ROMs (in .sv format) should be placed in the /Assets/supervision/common folder.

To launch the games, go to openFPGA > Supervision > Run > (name of game)

Arcade cores

There are too many arcade cores to count at this point, but this website is doing an excellent job keeping up with them. The best way to install these cores is to use the auto-install tools mentioned above, which will not only install the cores, but the necessary files to run the games in the first place.

Neo Geo core

There is a working port of the Neo Geo core made by Furrtek. The port was made by developer Murray Aickin. Note that there are some limitations when using this core:

  • Only ONE SPECIFIC romset is supported, and it is called the “Darksoft” romset. You are on your own to find the appropriate archive of this pack. The ROM files will be in a folder format instead of in a traditional .zip file, and will be structured as follows:
    • 68K Asset: prom
    • Z80 Asset: m1rom
    • CROM Asset: crom0
    • SFIX Asset: srom
    • Voice Asset: vroma0
  • The core also requires three BIOS files in order to run. These files can be commonly found in neogeo.zip BIOS files; just unzip one of those files and extract them. Alternatively, using the auto-install tools above will install the core and BIOS files for you.
    • uni-bios_1_0.rom
    • 000-lo.lo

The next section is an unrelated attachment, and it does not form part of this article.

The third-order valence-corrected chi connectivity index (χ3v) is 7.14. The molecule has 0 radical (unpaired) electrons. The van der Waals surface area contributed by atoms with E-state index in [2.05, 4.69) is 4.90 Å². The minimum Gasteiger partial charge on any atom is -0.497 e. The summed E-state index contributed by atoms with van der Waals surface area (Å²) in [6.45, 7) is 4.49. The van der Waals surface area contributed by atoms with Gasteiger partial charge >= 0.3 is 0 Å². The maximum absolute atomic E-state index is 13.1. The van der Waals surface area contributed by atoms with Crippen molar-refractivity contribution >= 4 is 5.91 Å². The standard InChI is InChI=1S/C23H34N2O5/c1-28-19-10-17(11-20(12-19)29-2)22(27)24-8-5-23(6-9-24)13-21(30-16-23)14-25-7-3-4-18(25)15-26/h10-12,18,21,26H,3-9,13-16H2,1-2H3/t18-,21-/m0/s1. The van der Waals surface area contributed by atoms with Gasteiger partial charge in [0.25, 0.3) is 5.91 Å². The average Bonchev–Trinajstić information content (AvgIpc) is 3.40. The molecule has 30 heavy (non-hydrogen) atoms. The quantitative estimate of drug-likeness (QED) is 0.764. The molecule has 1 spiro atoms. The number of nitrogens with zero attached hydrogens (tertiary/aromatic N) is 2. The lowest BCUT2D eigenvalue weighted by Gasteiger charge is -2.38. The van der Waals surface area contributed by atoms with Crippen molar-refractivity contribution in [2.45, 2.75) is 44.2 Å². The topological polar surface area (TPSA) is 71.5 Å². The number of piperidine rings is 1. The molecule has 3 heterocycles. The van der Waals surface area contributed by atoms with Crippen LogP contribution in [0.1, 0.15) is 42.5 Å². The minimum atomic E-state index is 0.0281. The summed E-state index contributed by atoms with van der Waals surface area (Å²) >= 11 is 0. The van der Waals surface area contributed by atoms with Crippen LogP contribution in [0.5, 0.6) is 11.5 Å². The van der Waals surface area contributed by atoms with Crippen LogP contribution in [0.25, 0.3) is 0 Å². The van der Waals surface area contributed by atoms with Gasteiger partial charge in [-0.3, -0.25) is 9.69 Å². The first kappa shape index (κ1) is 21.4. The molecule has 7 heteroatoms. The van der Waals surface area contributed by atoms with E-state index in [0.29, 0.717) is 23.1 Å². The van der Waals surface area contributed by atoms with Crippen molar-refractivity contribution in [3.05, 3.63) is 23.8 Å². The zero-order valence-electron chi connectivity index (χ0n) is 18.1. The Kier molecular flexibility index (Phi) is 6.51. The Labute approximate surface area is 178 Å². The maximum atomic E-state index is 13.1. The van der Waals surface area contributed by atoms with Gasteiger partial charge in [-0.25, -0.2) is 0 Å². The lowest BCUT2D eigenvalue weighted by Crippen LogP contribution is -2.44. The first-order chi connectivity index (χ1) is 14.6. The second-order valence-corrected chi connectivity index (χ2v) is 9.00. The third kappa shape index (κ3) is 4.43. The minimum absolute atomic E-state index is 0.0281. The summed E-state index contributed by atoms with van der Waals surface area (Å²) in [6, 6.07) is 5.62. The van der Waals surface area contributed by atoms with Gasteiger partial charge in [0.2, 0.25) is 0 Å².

• sfix.sfix
  • Save states (“Memories”) are not supported at this time.

To get started, use the Pocket Updater utilities featured above. For manual installation, download the latest core release from this page and unzip the file. Take the SD card from your Analogue Pocket and place it in your PC. If using Windows, place the unzipped files in the root directory of your SD card, and the files and subfolders will populate appropriately. If using a Mac on the latest MacOS, select the “merge” option so that you don’t overwrite files.

In the /assets/ng/common/ folder, place the uni-bios_1_0.rom, 000-lo.lo, and sfix.sfix BIOS files
In the /assets/ng/common/ folder, place the ROM files within a subfolder of their own. I recommend using the subfolders found within the Darksoft romset pack.

Note that as of Alpha 0.6.0, the Xeno Crisis Neo Geo ROM (Darksoft version) will work with the core, and has a pre-loaded json file as well. The subfolder within your common folder should be named “XenoCrisis”.

Note that some Neo Geo games will have audio or video glitching, or won’t play at all. You can press the Left Trigger to reset the core, which can sometimes fix glitching or crashing game launches.

Pocket files still work!

As demonstrated in my initial review video above, the Analogue Pocket can run .pocket files for the GB/GBC, which behave just like cartridge files. The advantage of these .pocket files is that they support display modes, so you can tweak the image to your preference. Other features, like sleep mode and save states (“Memories”) also work on the device.

To get started, check out the video above. Here are the links mentioned in the video:

RetroPatcher (for creating .pocket files)

To check the MD5 Checksum of a file, head over to this website and drop your ROM file inside. You can then compare it to the MD5 in the RetroPatcher website to see if your ROM file is compatible with the tool.